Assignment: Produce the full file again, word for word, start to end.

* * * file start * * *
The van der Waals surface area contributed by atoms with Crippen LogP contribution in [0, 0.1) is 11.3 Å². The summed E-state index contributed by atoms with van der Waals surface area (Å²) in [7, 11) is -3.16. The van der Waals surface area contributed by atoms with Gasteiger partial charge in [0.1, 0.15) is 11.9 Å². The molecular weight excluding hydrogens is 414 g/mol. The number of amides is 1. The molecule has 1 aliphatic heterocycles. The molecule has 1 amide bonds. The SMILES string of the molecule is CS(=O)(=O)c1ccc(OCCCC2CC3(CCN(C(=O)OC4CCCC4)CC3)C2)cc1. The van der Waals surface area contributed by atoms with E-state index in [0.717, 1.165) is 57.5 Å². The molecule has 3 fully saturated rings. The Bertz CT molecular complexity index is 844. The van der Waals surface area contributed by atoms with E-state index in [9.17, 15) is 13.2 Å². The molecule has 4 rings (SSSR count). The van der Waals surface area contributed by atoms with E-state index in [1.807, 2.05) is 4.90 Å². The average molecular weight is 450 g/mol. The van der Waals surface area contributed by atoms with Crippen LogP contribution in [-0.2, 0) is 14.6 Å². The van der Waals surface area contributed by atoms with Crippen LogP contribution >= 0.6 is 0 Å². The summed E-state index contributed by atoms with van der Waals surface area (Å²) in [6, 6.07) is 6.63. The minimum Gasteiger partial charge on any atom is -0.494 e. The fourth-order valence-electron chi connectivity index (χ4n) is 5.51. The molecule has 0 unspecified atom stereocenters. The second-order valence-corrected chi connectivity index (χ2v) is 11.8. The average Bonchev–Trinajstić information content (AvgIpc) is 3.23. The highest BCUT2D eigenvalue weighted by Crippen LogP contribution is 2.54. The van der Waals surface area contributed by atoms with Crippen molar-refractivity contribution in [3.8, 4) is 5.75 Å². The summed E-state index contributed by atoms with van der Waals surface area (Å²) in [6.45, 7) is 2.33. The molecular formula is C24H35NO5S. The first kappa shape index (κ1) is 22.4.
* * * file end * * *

The van der Waals surface area contributed by atoms with Crippen LogP contribution in [0, 0.1) is 11.3 Å². The summed E-state index contributed by atoms with van der Waals surface area (Å²) in [7, 11) is -3.16. The van der Waals surface area contributed by atoms with Gasteiger partial charge in [0.1, 0.15) is 11.9 Å². The molecular weight excluding hydrogens is 414 g/mol. The number of amides is 1. The molecule has 1 aliphatic heterocycles. The molecule has 1 amide bonds. The SMILES string of the molecule is CS(=O)(=O)c1ccc(OCCCC2CC3(CCN(C(=O)OC4CCCC4)CC3)C2)cc1. The van der Waals surface area contributed by atoms with E-state index in [0.717, 1.165) is 57.5 Å². The molecule has 3 fully saturated rings. The Bertz CT molecular complexity index is 844. The van der Waals surface area contributed by atoms with E-state index in [9.17, 15) is 13.2 Å². The molecule has 4 rings (SSSR count). The van der Waals surface area contributed by atoms with E-state index in [1.807, 2.05) is 4.90 Å². The average molecular weight is 450 g/mol. The van der Waals surface area contributed by atoms with Crippen LogP contribution in [-0.2, 0) is 14.6 Å². The van der Waals surface area contributed by atoms with Crippen LogP contribution >= 0.6 is 0 Å². The summed E-state index contributed by atoms with van der Waals surface area (Å²) in [6, 6.07) is 6.63. The minimum Gasteiger partial charge on any atom is -0.494 e. The fourth-order valence-electron chi connectivity index (χ4n) is 5.51. The molecule has 0 unspecified atom stereocenters. The second-order valence-corrected chi connectivity index (χ2v) is 11.8. The average Bonchev–Trinajstić information content (AvgIpc) is 3.23. The highest BCUT2D eigenvalue weighted by Crippen LogP contribution is 2.54. The van der Waals surface area contributed by atoms with Crippen molar-refractivity contribution in [3.8, 4) is 5.75 Å². The summed E-state index contributed by atoms with van der Waals surface area (Å²) in [6.45, 7) is 2.33. The molecular formula is C24H35NO5S. The first kappa shape index (κ1) is 22.4.